Murkowski and Sullivan advocate for speedy approval of major Arctic oil project
WASHINGTON — U.S. Sens. Lisa Murkowski and Dan Sullivan are calling on President Joe Biden’s administration to promptly advance the Willow oil project in a letter to Interior Secretary Deb Haaland.
Willow is a ConocoPhillips project on the North Slope that could yield over 180,000 barrels of oil per day and generate billions in state revenue. The Biden administration released a draft supplemental environmental impact statement earlier this month — a step in the federal approval process. The project could produce 278 million metric tons of carbon dioxide emissions over 30 years, according to the draft environmental review.
Murkowski and Sullivan’s letter to Haaland said the “timely completion” of the approval process is important for development to begin during this winter construction season.
The release of the draft review opened a 45-day public comment period set to end Aug. 29. While Alaska’s two Republican U.S. senators and key North Slope leaders are pushing for the comment period to end as scheduled, some environmental and Indigenous groups are advocating for an extension.
Sullivan said he believes that the administration will ultimately approve Willow. The senator said Biden has assured the congressional delegation that he is in favor of the project.
“The key issue is they have to stay on this timeline,” Sullivan said in an interview. “These companies that are going to put billions of dollars in investments, they don’t have forever.”
Rebecca Boys, a ConocoPhillips spokesperson, said the company also wants the Biden administration to move ahead. “We’ve spent years planning for this project and working with local communities on the North Slope to solicit input,” she said in an email. “Further delay would only postpone the immense benefits the project.”
The Trump administration approved the project in 2020. But conservation groups sued and U.S. District Court Judge Sharon Gleason ruled that Willow was incorrectly approved. The decision effectively forced the permitting process to restart.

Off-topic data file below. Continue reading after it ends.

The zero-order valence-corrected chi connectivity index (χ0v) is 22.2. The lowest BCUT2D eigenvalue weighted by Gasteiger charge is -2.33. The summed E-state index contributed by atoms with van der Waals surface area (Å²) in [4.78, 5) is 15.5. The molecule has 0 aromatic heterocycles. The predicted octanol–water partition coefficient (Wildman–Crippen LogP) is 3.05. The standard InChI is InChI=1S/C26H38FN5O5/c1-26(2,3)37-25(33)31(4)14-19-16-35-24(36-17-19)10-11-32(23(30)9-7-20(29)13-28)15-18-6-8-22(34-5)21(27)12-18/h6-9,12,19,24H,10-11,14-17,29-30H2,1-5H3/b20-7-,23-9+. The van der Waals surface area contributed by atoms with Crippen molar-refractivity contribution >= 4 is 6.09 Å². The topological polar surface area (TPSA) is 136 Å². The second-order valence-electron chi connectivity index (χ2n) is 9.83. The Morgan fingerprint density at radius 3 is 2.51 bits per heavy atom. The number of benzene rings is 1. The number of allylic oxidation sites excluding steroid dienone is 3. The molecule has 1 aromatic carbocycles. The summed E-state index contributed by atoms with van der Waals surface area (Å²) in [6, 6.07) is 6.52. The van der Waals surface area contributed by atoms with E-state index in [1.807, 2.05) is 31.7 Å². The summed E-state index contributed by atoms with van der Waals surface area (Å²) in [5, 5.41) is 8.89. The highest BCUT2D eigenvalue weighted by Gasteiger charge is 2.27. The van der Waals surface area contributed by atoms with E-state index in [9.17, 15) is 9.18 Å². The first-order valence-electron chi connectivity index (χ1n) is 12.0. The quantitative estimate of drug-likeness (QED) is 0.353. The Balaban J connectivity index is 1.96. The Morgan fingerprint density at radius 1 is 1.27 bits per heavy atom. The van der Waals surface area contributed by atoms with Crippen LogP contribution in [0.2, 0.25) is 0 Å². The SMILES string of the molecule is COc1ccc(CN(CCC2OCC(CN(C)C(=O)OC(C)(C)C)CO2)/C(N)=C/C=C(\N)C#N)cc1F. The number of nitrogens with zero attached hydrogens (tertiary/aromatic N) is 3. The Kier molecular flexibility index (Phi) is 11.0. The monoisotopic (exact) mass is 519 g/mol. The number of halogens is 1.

Both Murkowski and Sullivan slammed the White House in floor speeches Wednesday for taking other actions slowing oil development in Alaska and then taking a trip to Saudi Arabia to boost the global oil supply. Sullivan called the approach “an insult” and Murkowski called it a “sucker punch.”
The senators cited support for Willow from the Alaska Federation of Natives and the Alaska Native Village Corporation Association in their letter to Haaland. Also, Iñupiat Community of the Arctic Slope Executive Director Morrie Lemon, North Slope Borough Mayor Harry Brower Jr. and Arctic Slope Regional Corp. President and CEO Rex Rock Sr. sent a July 21 letter to Haaland opposing requests to extend the comment period.
“A delay is unnecessary, harmful and contrary to the interests of the Alaska Native people who call the North Slope home.” the letter said.
However, not everyone is on board with the current timeline.
Environmental and Indigenous groups sent their own letter to Haaland in June highlighting conservation and pollution concerns. Their letter, signed by 18 groups, several based in Alaska, called permitting Willow a legacy-defining decision.
The groups said approving the project would fly in the face of the Biden administration’s climate goals. Last year, Biden said that the U.S. should strive to reach a 50% to 52% decrease in 2005 greenhouse gas pollution levels by 2030.
“It’s shocking,” Sierra Club Alaska chapter director Andrea Feniger said. “It’s surprising that they believe that this project can go forward and they can still meet those goals because it’s simply impossible.”
Boys with ConocoPhillips said that the project is compatible with the administration’s “core principles of environmental and social justice” and that oil from Willow “represents some of the most environmentally and socially responsible barrels that can be developed anywhere.”
Alaska Wilderness League state director Andy Moderow criticized the length of time the public was given to comment on the environmental review, saying 45 days is not nearly enough.
“The shortest period required by law is not sufficient to review the impacts to climate, to people on the lands,” Moderow said.
Mayor Rosemary Ahtuangaruak of Nuiqsut, the village closest to the proposed project, said the comment period does not give the community enough time to go over the new environmental review and weigh in.
“We are really wishing for an extension to the comment period,” she said. “It’s very hard to be out on the lands and waters gathering our traditional and cultural resources, when we have the activities of turning to read these large documents related to changing our land and waters.”
“Forty-five days is not enough,” she added. “One hundred and twenty days would give us enough time to really go through the document the way it’s supposed to be done.”
By: Riley Rogerson
Source: Anchorage Daily News